Wednesday, October 26, 2011

Feeding the World

I was able to attend a lecture last night that fits quite well with the topics discussed on World Food Day and Blog Action Day.  Raj Patel was in Saskatoon for the Whelen Visiting Lecture series.  His talk was titled How to Feed the World.  The award winning writer, activist, and academic drew quite the crowd.  The room at the Bessborough Hotel was filled to standing room only.

Raj provided us with a history of the green revolution to help us understand the current state of obesity and starvation in the world.  The green revolution was originally designed to fight communism and deals with seeds, population control, and state support.  He also talked about the World Bank and economic structural adjustments that it applies to countries (such as decreased government funding for healthcare, education, and agriculture).

He talked about the "free market" which only has willing buyers, not willing sellers and continues to leave countries undeveloped and in poverty.  Raj is quite interested in Malawi and discussed how the community has come together to avoid the need to purchase expensive fertilizers.  The farmers have been given the ability to experiment and come up with new techniques and have since increased production by 20%.  This brought on the topic of food sovereignty which is when communities make decisions about their own food and agricultural policies.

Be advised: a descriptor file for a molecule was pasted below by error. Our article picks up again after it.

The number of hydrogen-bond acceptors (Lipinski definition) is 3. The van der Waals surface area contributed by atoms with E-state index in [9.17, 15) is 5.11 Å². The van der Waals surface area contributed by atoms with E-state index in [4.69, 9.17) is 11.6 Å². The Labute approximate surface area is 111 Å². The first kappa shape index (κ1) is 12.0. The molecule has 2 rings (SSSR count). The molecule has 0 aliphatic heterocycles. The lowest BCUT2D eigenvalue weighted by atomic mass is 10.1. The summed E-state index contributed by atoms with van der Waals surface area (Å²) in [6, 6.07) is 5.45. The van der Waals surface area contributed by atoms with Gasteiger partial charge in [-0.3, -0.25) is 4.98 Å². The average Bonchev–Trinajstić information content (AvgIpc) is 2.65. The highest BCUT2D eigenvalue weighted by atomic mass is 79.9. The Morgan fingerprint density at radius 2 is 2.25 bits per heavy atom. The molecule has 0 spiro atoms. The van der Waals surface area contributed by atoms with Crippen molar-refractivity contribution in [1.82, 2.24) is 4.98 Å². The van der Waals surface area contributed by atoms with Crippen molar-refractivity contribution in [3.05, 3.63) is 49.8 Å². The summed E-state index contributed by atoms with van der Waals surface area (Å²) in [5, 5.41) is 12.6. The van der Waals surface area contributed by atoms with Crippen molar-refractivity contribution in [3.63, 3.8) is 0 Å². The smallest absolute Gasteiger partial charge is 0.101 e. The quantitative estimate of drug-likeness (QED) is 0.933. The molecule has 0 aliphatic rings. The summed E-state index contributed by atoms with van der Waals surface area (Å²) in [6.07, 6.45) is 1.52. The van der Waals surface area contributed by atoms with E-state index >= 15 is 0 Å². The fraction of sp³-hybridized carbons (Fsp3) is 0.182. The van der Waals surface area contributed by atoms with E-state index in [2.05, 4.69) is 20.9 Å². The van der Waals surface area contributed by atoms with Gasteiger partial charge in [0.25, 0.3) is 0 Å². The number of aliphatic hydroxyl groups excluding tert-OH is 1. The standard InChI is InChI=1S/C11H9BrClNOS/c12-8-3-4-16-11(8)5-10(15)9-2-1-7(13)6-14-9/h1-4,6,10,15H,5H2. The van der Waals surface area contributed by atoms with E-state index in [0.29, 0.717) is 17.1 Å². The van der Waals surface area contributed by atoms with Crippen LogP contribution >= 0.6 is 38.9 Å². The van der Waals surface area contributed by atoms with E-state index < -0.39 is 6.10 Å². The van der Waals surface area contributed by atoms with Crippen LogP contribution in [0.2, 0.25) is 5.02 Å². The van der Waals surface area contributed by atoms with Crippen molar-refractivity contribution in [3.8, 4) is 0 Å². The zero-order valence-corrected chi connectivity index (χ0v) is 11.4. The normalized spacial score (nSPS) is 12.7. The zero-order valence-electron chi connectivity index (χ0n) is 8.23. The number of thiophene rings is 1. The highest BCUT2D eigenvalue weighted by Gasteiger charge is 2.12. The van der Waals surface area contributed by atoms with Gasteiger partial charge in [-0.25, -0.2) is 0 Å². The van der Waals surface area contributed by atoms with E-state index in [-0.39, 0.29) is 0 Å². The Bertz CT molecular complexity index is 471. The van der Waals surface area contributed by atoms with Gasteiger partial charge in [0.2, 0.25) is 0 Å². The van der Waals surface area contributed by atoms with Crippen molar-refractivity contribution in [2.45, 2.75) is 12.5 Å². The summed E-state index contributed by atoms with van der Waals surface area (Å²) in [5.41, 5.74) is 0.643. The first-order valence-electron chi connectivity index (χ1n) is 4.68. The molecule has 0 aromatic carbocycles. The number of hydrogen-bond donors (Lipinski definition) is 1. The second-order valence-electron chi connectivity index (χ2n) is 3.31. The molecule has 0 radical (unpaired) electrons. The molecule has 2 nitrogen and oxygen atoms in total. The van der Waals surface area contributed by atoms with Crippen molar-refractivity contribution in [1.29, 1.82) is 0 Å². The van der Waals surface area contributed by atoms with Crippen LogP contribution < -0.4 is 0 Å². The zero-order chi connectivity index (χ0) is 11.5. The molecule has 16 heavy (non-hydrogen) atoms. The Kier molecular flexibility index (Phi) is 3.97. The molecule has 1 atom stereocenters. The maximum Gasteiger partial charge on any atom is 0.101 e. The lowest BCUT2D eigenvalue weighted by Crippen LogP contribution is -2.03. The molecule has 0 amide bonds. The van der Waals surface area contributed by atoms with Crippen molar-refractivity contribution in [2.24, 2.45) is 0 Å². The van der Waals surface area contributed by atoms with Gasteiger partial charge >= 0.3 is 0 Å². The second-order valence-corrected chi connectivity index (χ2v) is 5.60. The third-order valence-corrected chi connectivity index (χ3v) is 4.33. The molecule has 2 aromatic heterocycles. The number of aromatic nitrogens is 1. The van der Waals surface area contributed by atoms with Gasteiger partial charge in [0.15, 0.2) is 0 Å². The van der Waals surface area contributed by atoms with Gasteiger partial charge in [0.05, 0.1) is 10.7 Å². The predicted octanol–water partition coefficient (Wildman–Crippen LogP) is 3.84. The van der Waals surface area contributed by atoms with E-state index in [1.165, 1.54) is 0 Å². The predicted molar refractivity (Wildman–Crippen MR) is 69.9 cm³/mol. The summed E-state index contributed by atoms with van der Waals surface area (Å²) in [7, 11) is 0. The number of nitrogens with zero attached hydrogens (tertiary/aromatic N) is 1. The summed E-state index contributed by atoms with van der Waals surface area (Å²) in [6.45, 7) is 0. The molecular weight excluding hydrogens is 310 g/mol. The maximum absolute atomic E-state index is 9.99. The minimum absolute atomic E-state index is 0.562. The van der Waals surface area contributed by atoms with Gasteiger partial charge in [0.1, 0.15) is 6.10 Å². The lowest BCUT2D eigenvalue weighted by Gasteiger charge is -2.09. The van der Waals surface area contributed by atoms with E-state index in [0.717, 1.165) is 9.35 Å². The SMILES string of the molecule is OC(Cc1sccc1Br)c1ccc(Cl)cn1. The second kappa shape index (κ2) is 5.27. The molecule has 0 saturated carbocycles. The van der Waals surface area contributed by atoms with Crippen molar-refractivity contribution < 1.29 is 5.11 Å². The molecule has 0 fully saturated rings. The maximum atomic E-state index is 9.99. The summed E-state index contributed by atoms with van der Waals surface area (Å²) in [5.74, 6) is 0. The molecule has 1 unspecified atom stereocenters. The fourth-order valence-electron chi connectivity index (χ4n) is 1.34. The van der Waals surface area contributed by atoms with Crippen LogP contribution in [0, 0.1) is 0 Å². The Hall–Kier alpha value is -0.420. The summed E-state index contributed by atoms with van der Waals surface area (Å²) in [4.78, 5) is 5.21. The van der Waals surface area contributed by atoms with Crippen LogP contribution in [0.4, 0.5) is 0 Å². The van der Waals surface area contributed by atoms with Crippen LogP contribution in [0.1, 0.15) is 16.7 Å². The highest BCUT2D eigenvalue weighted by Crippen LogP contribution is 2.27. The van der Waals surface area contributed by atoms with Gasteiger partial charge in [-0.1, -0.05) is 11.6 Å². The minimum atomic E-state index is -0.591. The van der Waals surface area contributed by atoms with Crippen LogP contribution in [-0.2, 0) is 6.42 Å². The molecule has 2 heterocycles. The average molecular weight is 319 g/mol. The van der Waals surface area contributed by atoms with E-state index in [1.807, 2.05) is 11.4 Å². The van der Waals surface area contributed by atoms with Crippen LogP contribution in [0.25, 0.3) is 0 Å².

Raj made interesting connections such as violence against women and hunger.  He said that 60% of the people going hungry in the world are women and girls.  Thus, when agriculture is successful, women are harvesting more and things like breastfeeding fall off.  Again, this is where communities coming together can create change.  In Malawi they have recipe days where the women come together and cook, but also communicate and share frustrations and thus are able to move towards change.

Yes, the disparity and huge differences between the obese and the starving come down to distribution and equality, but many people struggle to know where they can help.  The things that stood out most to me in the lecture were the ways that Raj described our current situation - we're expecting countries to develop, but we're not letting them control their food systems.  He talked about not letting the food system control us, because we have come to see that as normal.  In order to create social change, Raj encouraged the room to dream differently, think outside the structures that think us, break a law everyday, and do the work that needs to be done (and the work that needs to be done is unpaid).

There are so many issues that can be linked back to food security - violence against women, education of women, etc.  We need to help in all of these areas, but we also need to let countries create a sense of community and have a say in what is right for them.

For those of you who missed the lecture, they mentioned that you will be able to stream it on the U of S Centre for Continuing and Distance Education website and it will also be on cbc television.  

Steph Wheler, RD
something nutrishus counselling & coaching